Protected: Readability scoring of document corpora

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Recommender system for finding subject matter experts using the Enron email corpus

This is a little project to create a recommender system to find mentors inside an organization, using Natural Language Processing. It started as an excuse to build a data visualization I had in mind: an interactive word cloud that… did something. When I started, I didn’t know anything about Topic Modeling, Topic Extraction, or Natural Language Processing; and fell head first into a rabbit hole.


Topic extraction is deep and potentially rewarding. Sanitize properly. SpaCy and Gensim are your friends. Search YouTube for knowledge. This is related to “Topic Extraction from Scientific Literature for Competency Management” and “The Author-Topic Model for Authors and Documents“. Get the code of this project at


Getting IP location information with Angular 7

Using Angular Maps Components and a new service called ipapi, you will be able to quickly put together something that will allow you to get IP information from a client and put it on a map.

Angular Maps Components is really great, and the setup with ipapi is a no-brainer (they have a free tier for 30,000 requests or under). It literally took me more time to wait for the angular project to be set up than to implement the whole thing!

The code is in github:

How to connect to SAP HANA using JDBC

Recently I had to connect a Java application to SAP HANA and I made some notes along the way:

The first step is to get the SAP HANA JDBC driver, a file called ngdbc.jar. The quickest way is to download the SAP Hana Cloud Platform SDK from here:

Choose the latest “Java Web Tomcat 8” from the download section (a package starting with neo-).

Unzip the archive to any location in your machine.

Extract the JDBC driver (ngdbc.jar) from the archive. You will find the driver in the archive inside a hidden folder under: repository/.archive/lib/ngdbc.jar)

Use the driver with the connection string


Where the port is


So if your instance number is 10, the port would be 31015.

The custom driver class name is



How to build an API for SAP HANA using strongloop/loopback

One of the aspects I like the most about SAP HANA is the cloud app development environment that allows you to quickly put together a data-entry app using Fiori.

Recently, I wanted to build a small JavaScript app for data querying and entry using the awesome ag-grid. The data was in SAP HANA but the prospect of building and testing a secure API was quite daunting (is it worth it? How long is it going to take? Who’s going to maintain it?) It was actually easier to switch to MongoDB, use Express or Parse and add an ETL process to sync the databases. Wouldn’t it be great if there was a way to create some sort of automatic API through configuration?

There is.

The Loopback component of Strongloop offers the possibility to quickly create secure APIs for CRUD operations against MySQL, Postgres, Oracle and other databases. In many cases, it allows you to completely bypass the development of boring and —commoditized— backend stuff. Using a convention over configuration approach, you can create endppoints for each of your tables in a matter of minutes.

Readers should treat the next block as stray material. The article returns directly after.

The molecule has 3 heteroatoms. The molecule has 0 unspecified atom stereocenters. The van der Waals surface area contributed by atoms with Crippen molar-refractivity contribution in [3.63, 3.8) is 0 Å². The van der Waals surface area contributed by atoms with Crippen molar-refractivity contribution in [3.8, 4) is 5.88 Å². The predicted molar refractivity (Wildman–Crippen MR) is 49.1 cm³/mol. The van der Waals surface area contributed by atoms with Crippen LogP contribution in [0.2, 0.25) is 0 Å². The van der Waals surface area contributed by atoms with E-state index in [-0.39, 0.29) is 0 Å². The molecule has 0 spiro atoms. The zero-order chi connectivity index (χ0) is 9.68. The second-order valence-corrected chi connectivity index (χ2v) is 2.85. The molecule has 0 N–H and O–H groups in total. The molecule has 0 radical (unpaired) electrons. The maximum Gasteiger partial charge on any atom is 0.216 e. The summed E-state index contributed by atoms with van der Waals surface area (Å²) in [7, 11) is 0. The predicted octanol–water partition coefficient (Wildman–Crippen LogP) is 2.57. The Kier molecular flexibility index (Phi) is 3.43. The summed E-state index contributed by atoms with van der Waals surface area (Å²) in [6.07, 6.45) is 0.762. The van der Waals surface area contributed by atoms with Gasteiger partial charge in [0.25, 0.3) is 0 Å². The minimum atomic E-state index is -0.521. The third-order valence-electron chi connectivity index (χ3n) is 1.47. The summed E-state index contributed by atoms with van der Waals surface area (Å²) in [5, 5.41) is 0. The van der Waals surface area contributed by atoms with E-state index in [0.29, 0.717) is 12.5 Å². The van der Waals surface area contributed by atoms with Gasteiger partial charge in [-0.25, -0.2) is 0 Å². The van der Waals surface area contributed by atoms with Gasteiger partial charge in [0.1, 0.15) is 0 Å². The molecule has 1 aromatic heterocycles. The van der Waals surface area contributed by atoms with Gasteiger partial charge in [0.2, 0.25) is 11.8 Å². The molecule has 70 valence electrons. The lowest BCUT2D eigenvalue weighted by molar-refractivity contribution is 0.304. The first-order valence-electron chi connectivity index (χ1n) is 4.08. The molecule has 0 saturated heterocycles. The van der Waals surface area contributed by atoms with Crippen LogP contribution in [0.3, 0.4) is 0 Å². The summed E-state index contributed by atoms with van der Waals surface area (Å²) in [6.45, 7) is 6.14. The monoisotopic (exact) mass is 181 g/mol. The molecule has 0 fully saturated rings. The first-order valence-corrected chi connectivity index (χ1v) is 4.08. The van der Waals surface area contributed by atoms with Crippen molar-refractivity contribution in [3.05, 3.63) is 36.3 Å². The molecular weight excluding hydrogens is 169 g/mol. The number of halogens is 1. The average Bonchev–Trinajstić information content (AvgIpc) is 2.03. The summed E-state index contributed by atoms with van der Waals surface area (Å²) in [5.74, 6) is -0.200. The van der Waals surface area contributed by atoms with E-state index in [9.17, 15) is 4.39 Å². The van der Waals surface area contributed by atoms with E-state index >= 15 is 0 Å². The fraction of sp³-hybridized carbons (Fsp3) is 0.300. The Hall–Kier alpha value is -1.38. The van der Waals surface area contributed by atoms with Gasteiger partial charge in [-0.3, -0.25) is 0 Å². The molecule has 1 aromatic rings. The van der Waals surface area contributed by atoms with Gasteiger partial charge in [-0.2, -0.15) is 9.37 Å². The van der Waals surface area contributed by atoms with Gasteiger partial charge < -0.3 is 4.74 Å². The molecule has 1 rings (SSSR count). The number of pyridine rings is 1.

But, can it connect to SAP HANA?

I googled and found a connector for HANA

The best way to set this up is to containerize the solution: create a docker container with an installation of strongloop and link a directory in the host machine to the working directory of the container, that way you keep the configuration outside of the container to quickly modify it, and you can quickly switch or upgrade the container.

I started from node official image, but you can start from the strongloop official image, and created my own, which you can use. Here is a link to my image.

FROM node

MAINTAINER Daniel Pradilla <>

RUN npm -g config set user root

RUN npm install -g --unsafe-perm strongloop 

RUN npm install loopback-datasource-juggler

RUN npm install loopback-connector-saphana


Once you start the container, you need to create a connection to SAP HANA

docker run --name loopback -p 3000:3000 -v `pwd`:/app/ -t -i danielpradilla/loopback slc loopback:datasource

Then, you have to edit your server/datasources.json file and manually specify the schema name (This is something that you don’t need to do with other databases, and you may get stuck on a table not found error if you don’t do it)

  "db": {
    "name": "db",
    "connector": "memory"
  "hana": {
    "host": "my_server_address",
    "port": my_server_port,
    "database": "MY_DATABASE_NAME",
    "name": "hana",
    "user": "my_HANA_user",
    "password": "my_hana_password",
    "schema": "MY_SCHEMA_NAME",
    "connector": "saphana"

Then you create an endpoint to the table using the wizard

docker run --name loopback -p 3000:3000 -v `pwd`:/app/ -t -i danielpradilla/loopback slc loopback:model

Or using arc by running the API interface

docker run --name loopback -p 3000:3000 -v `pwd`:/app/ -t -i danielpradilla/loopback slc arc

And after that, you are ready to experience the awesomeness of having all the API endpoints created for you.

docker run --name loopback -p 3000:3000 -v `pwd`:/app/ -t -i danielpradilla/loopback slc run .

The next step would be to secure the API using microgateway for API Key validation, OAuth 2.0 and rate limiting,